Ukiyo-e in Contemporary Painting

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Golden Boy After Kuniyoshi , 2011 Gold Leaf, Platinum Leaf, And Silver Leaf With Spray Paint And Paint Markers On Wood Panel 24 X 16 In. (50.8 X 40.6 Cm.), Collection Of Jim Kenyon, Image Courtesy Of L.A. Louver, Venice, © Gajin Fujita
Ukiyo-e in Contemporary Painting

46 North Los Robles Avenue
Pasadena , CA 91101
April 20th, 2012 - October 7th, 2012
Opening: April 20th, 2012 10:00 AM - 6:00 PM

626-449-2742 ext 10
Wed-Sun 10-6


Pacific Asia Museum is pleased to announce Gajin Fujita: Ukiyo-e in Contemporary Painting on view April 20 through October 7, 2012 in the Focus Gallery. Gajin Fujita (b. 1972) is a Japanese American artist whose work combines elements of traditional Japanese ukiyo-e art with contemporary American street art and Pop art, among other influences. A native of Los Angeles, Fujita has been steadily gaining international recognition since his first solo gallery exhibition a decade ago. The exhibition at Pacific Asia Museum will be his first solo museum exhibition on the west coast.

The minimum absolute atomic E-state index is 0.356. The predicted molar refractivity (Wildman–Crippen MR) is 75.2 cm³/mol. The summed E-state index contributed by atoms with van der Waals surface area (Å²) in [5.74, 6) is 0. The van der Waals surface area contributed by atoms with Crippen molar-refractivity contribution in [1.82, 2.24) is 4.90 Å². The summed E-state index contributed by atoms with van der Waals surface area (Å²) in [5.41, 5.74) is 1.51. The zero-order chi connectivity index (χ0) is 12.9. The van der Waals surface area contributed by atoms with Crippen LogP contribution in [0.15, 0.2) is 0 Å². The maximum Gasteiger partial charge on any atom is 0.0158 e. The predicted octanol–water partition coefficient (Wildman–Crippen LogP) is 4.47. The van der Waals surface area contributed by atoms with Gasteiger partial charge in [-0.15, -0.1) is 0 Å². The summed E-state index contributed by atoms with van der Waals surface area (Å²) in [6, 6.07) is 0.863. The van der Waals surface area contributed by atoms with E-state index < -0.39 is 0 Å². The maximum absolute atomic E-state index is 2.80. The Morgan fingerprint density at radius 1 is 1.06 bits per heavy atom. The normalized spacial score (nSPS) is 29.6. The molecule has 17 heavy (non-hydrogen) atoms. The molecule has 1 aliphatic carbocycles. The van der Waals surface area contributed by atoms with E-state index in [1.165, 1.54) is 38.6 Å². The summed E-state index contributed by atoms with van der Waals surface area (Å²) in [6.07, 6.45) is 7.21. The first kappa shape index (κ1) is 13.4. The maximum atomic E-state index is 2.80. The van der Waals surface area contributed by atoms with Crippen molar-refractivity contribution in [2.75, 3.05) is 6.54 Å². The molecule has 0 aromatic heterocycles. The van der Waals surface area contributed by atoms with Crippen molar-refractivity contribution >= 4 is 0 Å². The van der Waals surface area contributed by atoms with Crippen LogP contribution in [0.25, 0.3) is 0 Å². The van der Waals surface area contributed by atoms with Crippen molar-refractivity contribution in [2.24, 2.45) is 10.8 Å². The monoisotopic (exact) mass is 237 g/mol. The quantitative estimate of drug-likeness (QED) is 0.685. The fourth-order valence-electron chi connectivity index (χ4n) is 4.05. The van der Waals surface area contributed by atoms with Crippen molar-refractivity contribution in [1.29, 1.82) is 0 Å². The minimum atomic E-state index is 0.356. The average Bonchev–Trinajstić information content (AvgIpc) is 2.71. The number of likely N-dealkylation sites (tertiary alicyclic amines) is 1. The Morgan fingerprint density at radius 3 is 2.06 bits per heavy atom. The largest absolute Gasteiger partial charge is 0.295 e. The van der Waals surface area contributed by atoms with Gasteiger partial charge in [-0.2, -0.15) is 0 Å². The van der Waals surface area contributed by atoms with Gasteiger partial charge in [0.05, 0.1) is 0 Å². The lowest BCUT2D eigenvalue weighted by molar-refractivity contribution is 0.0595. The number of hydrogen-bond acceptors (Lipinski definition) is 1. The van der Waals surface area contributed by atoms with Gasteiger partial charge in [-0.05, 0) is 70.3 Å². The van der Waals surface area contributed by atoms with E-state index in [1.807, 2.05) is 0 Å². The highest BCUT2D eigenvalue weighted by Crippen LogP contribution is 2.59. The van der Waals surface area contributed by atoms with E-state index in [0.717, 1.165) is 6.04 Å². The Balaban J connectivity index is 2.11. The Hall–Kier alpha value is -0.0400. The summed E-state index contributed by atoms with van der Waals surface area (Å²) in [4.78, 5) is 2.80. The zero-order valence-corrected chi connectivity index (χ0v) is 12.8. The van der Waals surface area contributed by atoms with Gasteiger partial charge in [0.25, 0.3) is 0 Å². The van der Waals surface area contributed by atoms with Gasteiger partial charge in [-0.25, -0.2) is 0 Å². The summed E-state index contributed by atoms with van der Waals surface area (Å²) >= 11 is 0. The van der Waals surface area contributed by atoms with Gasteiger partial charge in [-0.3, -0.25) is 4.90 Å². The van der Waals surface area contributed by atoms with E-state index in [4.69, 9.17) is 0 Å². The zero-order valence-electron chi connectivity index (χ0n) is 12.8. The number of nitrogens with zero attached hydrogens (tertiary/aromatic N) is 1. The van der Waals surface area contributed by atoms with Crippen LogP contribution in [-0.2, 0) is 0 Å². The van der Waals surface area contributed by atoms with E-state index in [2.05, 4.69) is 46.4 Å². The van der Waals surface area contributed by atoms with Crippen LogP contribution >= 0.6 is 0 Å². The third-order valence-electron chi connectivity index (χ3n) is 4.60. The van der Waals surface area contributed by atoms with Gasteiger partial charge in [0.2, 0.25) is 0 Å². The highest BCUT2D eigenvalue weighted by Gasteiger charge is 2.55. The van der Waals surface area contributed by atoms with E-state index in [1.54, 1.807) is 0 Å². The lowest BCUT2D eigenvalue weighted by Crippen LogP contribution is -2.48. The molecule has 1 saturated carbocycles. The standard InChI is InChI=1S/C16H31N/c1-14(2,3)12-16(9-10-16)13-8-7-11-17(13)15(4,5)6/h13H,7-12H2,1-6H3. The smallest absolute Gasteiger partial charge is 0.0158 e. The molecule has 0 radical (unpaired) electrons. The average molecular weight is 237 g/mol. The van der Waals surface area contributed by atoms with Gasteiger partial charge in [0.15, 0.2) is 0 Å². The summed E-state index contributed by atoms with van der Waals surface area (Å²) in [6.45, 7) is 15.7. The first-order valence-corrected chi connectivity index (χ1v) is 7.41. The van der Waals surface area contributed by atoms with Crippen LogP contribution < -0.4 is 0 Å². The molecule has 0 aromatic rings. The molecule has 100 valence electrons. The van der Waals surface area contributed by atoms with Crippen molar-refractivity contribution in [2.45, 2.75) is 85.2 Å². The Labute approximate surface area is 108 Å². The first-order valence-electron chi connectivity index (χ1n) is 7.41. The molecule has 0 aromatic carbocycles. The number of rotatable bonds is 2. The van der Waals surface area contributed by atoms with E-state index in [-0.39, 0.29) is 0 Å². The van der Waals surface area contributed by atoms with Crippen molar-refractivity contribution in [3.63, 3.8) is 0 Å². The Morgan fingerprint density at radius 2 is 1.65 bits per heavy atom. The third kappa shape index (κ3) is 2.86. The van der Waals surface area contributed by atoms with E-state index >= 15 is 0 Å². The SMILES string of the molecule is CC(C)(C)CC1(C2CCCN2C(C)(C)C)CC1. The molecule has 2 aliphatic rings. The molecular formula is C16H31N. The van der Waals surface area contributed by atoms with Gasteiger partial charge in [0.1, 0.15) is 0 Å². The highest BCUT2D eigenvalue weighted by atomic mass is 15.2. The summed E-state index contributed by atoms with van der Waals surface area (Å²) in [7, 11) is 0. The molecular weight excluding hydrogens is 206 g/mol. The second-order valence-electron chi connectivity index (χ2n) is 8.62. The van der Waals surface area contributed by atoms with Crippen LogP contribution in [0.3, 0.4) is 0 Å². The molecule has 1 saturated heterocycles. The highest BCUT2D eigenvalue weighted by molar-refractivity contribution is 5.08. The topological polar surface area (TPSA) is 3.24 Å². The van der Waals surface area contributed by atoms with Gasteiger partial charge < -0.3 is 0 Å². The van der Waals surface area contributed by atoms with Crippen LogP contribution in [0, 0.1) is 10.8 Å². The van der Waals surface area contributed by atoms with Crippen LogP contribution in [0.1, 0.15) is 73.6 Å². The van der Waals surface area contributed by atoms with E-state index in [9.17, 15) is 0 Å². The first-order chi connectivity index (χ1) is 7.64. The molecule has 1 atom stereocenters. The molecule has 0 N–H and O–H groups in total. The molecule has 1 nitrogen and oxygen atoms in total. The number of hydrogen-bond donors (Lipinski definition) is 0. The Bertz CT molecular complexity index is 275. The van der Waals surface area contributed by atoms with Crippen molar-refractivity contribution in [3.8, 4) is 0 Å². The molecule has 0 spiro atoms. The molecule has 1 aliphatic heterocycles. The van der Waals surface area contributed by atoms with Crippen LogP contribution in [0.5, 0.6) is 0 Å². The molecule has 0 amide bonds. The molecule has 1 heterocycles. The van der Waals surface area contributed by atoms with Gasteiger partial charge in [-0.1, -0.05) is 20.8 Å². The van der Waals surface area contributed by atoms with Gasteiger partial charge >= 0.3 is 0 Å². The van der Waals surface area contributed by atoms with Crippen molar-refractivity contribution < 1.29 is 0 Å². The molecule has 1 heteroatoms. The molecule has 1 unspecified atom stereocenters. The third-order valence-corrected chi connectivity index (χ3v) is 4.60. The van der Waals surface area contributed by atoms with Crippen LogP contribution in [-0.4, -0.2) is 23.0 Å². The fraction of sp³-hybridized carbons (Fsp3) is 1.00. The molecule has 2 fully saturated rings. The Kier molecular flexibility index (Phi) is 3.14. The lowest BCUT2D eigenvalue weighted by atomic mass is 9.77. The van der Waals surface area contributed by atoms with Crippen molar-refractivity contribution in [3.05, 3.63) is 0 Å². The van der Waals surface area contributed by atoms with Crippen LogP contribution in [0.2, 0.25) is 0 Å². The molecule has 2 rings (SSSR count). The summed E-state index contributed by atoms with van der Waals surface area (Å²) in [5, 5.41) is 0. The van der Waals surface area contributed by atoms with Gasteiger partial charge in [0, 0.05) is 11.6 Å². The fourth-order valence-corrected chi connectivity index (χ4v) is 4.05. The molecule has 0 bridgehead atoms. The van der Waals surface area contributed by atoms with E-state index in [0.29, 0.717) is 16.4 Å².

Gajin Fujita’s panel paintings are rendered in the spray paint and markers frequently used in graffiti and street art, which would seemingly not allow room for the presence of traditional elements. His range of experiences, from growing up in Boyle Heights with a strong connection to the classical arts of Japan, to creating works both in studio and urban settings, gives him the versatility to move among several worlds simultaneously. It is through his unique approach that references to Japanese woodblock prints or ukiyo-e (“pictures of the floating world”) materialize, and convey a singular mix of wry humor, cultural connection and respect for technique.

This selection of Fujita’s recent works open interesting points of comparison and conversation with those of 19th century woodblock print artist Tsukioka Yoshitoshi on view beginning May 18, 2012 in the Changing Exhibition Galleries. This exhibition is timed to coincide with Masterpieces of Tsukioka Yoshitoshi as Fujita’s work shares many interesting parallels with the work of the earlier master concerning compositional approaches, the struggle of man in nature, attention to finished surfaces of the work, and a featuring of Japanese folklore and tales of valor and the supernatural.

The exhibition is supported by the Pasadena Art Alliance, Toyota Financial Services, the Los Angeles County Arts Commission and Sid and Betsey Tyler.